AD/HD and Addiction
AD/HD and Co-Morbidity: The Tip of the Iceberg
AD/HD and Bedwetting
Organize Your Mail and Bills
The High Cost of AD/HD
Attention Deficit Disorder: Diagnosis, Accommodation and Mastery
Gifted Student with ADD: Between Two Worlds
ADHD and Medication: the Basics
Girls, Women and Attention Deficit Disorder
Marriage, Family and the Adult with ADHD
Your Mom Has ADD!
Attention Deficit Disorder in Children and
How Computers Can Help Individuals with ADD
Reviews: Attention Deficit Hyperactivity Disorder
View slides from our presentation on AD/HD in Adults
Links related to ADHD
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Medication: The Basics
There has been controversy about the use of
medications to treat both children and adults with Attention Deficit Disorder
There have been articles debating whether Ritalin is over or under prescribed.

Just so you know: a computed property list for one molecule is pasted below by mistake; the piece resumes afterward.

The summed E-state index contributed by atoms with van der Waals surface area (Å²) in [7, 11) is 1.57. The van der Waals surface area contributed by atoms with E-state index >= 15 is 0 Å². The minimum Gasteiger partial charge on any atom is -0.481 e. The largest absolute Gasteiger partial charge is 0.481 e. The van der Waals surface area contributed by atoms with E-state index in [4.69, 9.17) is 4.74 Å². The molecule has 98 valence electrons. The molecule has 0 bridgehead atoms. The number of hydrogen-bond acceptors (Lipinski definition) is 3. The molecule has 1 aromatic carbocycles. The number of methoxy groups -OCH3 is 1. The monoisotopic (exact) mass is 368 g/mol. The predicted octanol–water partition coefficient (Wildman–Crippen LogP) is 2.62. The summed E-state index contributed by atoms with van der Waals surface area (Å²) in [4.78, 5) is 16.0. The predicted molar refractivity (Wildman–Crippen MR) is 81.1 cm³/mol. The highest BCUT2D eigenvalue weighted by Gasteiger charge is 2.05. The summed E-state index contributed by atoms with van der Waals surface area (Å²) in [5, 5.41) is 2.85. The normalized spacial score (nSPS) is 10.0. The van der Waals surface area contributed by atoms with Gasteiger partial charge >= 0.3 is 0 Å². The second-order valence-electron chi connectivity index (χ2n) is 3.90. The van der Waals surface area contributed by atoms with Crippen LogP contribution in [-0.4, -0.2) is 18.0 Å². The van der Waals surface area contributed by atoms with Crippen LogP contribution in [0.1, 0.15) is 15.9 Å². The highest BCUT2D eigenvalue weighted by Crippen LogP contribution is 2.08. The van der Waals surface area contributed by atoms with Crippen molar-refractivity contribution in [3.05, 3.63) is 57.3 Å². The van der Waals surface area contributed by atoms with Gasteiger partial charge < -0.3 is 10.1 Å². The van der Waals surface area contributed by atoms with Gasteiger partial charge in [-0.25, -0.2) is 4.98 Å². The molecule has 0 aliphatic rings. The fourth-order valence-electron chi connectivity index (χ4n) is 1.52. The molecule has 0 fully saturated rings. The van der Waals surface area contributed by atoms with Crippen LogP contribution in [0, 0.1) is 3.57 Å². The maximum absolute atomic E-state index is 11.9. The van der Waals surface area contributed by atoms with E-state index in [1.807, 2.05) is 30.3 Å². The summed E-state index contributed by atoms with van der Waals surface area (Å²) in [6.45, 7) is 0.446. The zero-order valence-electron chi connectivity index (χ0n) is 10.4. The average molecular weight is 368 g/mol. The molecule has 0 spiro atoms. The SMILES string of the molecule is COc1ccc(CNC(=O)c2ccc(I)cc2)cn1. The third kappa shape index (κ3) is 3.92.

When people ask me about this, I tell them that I can only answer for the
children and adults that I have evaluated or treated. Yes, there probably are
some individuals who have received medication when some other treatment might
have been better. On the other hand, there are probably others who were not been
diagnosed for years and could have benefited from medication. Finally, even if
someone has attention deficit disorder (ADHD) and is on medication, is it the
best medication, dosage and timing?
Medication can be quite helpful if
prescribed in the right context. First the individual needs a thorough
evaluation. If medication is prescribed, it should be followed closely. Small
changes in timing and size of doses can make a difference.
Although Ritalin is the best known
medication for ADHD, there are a number of other useful medications. For
individuals who have an incomplete response to one medication, the doctor can